'Beware of Chinese bearing gifts'? Blimey Chris, that just about applies to whole world at the moment.

The old tactic of the carrot and the stick is alive and well and we've been told to obey a list of 'requirements' to keep the CCP on side or else they'll whack us with their stick/s.

One only has to look at what they do to their own people to see what we need to do.

Ross Wilkinson

This first floated several years ago pre-Covid and was initially coupled with a proposal from the Chinese to develop a fishing industry complete with a fish processing plant and a large fishing fleet.

No doubt dredging would be required to accommodate larger mother ships and sundry 'support' vessels.

As has occurred elsewhere in PNG, development proposals promising massive local employment soon wither away to token gestures as the developers press for a suitably qualified expatriate workforce.

So why would such a large residential development be proposed if it wasn't to support imported workers.

One doesn't have to be a strategic analyst to realise that this part of the Torres Strait is a choke point and it wouldn't take to great a stretch of the imagination to foresee a foreign military presence emerging at Daru to control traffic in the Torres Strait at this location.

Philip Fitzpatrick

The old mud puddlers from Daru would have "fond memories of sinking the odd stubby" at the Cerberus Arms Hotel.

As I understand it the old witch who ran the place acquired her stamped cutlery and crockery at auction as a job lot from somewhere and didn't have much choice in naming the hotel.

In 1972 the comfortable rooms cost $10-12 per person per night, including meals.

They had a great dining room with magnificent seafood as I recall.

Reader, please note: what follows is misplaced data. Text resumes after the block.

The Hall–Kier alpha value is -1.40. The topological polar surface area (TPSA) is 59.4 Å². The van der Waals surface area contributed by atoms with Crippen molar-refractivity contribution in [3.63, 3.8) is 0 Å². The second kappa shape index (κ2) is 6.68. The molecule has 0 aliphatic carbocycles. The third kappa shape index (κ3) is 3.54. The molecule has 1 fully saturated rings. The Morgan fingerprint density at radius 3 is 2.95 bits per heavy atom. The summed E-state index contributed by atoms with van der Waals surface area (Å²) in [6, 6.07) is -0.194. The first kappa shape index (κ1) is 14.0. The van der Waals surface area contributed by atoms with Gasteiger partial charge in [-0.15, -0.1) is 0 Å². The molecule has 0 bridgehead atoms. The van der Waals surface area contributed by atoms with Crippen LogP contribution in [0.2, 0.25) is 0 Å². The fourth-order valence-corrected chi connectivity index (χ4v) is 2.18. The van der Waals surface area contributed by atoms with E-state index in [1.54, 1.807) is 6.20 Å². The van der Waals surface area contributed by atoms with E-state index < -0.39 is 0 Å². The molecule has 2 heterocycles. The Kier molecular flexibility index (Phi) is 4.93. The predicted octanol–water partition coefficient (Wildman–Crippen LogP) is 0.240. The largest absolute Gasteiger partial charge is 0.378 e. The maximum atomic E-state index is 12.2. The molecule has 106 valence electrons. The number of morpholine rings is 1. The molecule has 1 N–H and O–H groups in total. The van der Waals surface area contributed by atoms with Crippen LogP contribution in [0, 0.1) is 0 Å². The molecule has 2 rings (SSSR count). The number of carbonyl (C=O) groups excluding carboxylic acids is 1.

Chips Mackellar

There is no single border in the Torres Strait between Australia and PNG. Instead there are four separate and overlapping boundaries.

These are the seabed boundary, the land boundary, the fishing boundary, and the cultural boundary.

The seabed boundary runs more or less through the middle of the Strait from east to west and defines who gets what from the seabed or below it (oil or minerals, for example).

The land boundary extends right across the Torres Strait from mainland Australia so that every island in the Strait is part of Australia with the exception of Daru and its neighbour Bristow Island.

The fisheries boundary includes all the Australian islands but excludes Daru and Bristow, and the cultural boundary excludes the Thursday Island Group but otherwise extends right across the Strait to include all the other islands including Daru and Bristow and also the adjacent coast of PNG.

The cultural boundary protects the traditional cultural visiting rights of both PNG and Torres Strait islanders with free access to each others territory without immigration, customs, quarantine or health control.

And the reason why I am boring you with all these details is to show that the mere presence of a Chinese enterprise on Daru is likely to cause extreme mischief for Australia.

For although the Kiwais of Daru will have free access to the Australian islands, the Chinese will not. The Chinese enterprise envisioned for Daru is so big it is unlikely to be confined to the island alone.

It will expand in all directions, and any expansion of the Chinese into the Strait would be a nightmare for us in terms of quarantine, illegal occupation and illegal immigration.

So never mind their ban on our barley, lobsters, wine or coal, if the Chinese really wanted to harass Australia they picked the right place to do it from - Daru.

Chris Overland

As a veteran of patrolling in the Gulf of Papua, I am really struggling with the idea that a K37 billion city can be built at Daru.

What on earth is going to sustain such a city?

Building a base for gas and oil exploration and production is certainly expensive but doing so in an era when hydrocarbons are being rapidly phased out in favour of more sustainable options seems foolhardy in the extreme.

As for the logistics of creating a metropolis in a place like Daru, I shudder to think of the potential problems and pitfalls.

Whatever the Chinese companies involved intend or say they intend I do not believe for one minute that such a vast sum would be devoted to a purely commercial venture.

To paraphrase the aphorism coined about the famous Trojan Horse, the PNG government should beware of Chinese bearing gifts.